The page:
SITLA’s were established as an exception to the warrant requirement by the Supreme Court in the case of Chimel v. California. In Chimel the Supreme Court in a 7-2 decision held that Police may search the person of someone who is lawfully arrested, and search the area in the immediate around the suspect and any containers were the person could hide a weapon or hide and destroy evidence. The State in both Wurie, and Riley argued that the cell phone was analogous to a container where the suspect could hide and destroy evidence, and thus were permitted to search the phones of those arrested without a warrant.
The Supreme Court heard arguments April 29th, 2014, after granting certiorari and consolidating both cases. At the Supreme Court, lawyers for Riley and Wurie argued that the search of phones is distinguishable from the search of containers authorized by Chimel. Lawyers argued that phones do not pose a danger to police officers, a fundamental reason why officers are allowed to search containers during a SITLA. The lawyers further argued that warrantless searches of suspects phones would open every American to possible searches of their phone for minor offenses wholly unrelated to the reason why they are arrested. Finally, Lawyers argued that there was a split between the Federal Appeals Courts over the warrant requirement with most requiring the police to obtain a warrant to search a suspect’s cell phone. The State once again argued that SITLA allows the state to search containers in the immediate area of an arrested suspect to prevent the suspect from obtaining a weapon or destroying evidence.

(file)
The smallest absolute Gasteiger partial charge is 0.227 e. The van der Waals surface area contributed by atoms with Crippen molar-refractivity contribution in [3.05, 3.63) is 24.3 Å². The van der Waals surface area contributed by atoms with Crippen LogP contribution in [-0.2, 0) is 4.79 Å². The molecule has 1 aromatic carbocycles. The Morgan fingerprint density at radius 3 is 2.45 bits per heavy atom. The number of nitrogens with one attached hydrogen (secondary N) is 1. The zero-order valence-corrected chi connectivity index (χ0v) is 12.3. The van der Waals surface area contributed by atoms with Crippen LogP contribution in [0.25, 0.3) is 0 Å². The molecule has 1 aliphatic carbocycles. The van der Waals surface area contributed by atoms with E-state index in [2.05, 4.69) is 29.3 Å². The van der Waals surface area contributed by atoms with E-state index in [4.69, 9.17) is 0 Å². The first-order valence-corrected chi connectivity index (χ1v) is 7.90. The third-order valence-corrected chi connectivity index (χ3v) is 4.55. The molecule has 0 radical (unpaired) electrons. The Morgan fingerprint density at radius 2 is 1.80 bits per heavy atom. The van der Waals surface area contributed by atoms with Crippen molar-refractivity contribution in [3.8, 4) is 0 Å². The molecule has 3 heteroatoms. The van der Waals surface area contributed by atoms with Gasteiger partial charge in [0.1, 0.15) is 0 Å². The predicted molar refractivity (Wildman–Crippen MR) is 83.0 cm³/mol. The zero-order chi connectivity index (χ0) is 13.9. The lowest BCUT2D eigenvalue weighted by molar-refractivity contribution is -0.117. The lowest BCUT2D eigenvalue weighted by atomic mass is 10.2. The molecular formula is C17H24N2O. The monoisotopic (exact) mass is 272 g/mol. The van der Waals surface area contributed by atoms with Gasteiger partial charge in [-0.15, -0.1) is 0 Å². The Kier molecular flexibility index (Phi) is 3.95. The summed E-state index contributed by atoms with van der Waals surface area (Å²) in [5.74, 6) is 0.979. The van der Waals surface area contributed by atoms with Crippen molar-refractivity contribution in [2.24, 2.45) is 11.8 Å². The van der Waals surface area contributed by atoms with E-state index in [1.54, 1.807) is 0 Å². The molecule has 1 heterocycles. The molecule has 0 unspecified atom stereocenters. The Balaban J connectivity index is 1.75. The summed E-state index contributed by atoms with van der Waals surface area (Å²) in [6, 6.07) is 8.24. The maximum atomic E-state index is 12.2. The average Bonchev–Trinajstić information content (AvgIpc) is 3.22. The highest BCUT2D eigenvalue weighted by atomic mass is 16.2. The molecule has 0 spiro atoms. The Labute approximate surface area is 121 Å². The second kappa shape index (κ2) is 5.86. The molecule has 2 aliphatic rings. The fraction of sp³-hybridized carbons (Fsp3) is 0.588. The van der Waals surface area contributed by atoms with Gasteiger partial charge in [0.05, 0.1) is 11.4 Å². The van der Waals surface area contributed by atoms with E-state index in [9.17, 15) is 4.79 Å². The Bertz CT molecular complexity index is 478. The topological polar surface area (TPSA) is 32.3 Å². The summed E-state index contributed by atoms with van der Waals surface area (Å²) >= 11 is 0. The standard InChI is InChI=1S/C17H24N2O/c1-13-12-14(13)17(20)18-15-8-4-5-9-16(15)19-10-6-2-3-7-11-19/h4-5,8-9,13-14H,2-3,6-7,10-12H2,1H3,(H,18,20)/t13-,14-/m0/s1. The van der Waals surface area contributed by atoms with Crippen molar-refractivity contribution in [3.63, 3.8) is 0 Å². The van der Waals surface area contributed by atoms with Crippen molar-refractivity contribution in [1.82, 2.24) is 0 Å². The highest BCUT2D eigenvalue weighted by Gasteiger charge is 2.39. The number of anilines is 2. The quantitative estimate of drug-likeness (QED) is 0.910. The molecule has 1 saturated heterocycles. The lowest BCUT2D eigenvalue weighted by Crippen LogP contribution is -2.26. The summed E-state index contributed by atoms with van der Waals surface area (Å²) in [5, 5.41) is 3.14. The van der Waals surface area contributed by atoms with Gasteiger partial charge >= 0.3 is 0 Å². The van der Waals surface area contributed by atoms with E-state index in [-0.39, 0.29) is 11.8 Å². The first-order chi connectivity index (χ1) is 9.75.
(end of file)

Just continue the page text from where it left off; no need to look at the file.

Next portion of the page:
In a unanimous decision, the Supreme Court rendered their judgment June 25th, 2014. Chief Justice John Roberts delivered the majority opinion for the Court accepting Riley and Wurie’s argument that data on a phone cannot be a weapon, and thus is distinguishable from the justification for the warrantless search authorized by Chimel. Chief Justice Roberts went on to take apart the States argument. The Supreme Court held that while there is a risk that a suspect could destroy evidence contained on a phone, such risk exists from remote sources rather than by the defendants own hands after the arrest is conducted. Further the Supreme Court held that while the risk of evidence being destroyed exist, technological advances in data retrieval have advanced to such a point that erased data could be recovered if and when police obtain a warrant to search the phone, thus the States argument lacked the justification for preserving evidence.
The Supreme Court insured that our phones are secure and protected by the fourth amendment. This ruling has become increasingly important as the digital age marches on. Riley stands as a shining example of how the Supreme Court, though partisan in ideology, is united in the core principles of the Constitution. Subsequent decision by Federal and State Appellate courts have fleshed out the fine details of when police can search your phone, and even search it without a warrant. However, the fundamental principle has been settled, your phone cannot be searched without a warrant. Vigorous Legal representation is still required though to ensure that the State abides by the firm judgment of the Supreme Court.
Written by Hunter White
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 Riley v. California, 134 S. Ct. 2473 (2014)
 South Dakota v. Opperman, 428 U.S. 364, 96 S. Ct. 3092 (1976)
 United States v. Wurie, 728 F.3d 1 (1st Cir. 2013)
 People v. Riley, No. S209350, 2013 Cal. LEXIS 3714 (May 1, 2013)
 Chimel v. Cal., 395 U.S. 752, 89 S. Ct. 2034 (1969)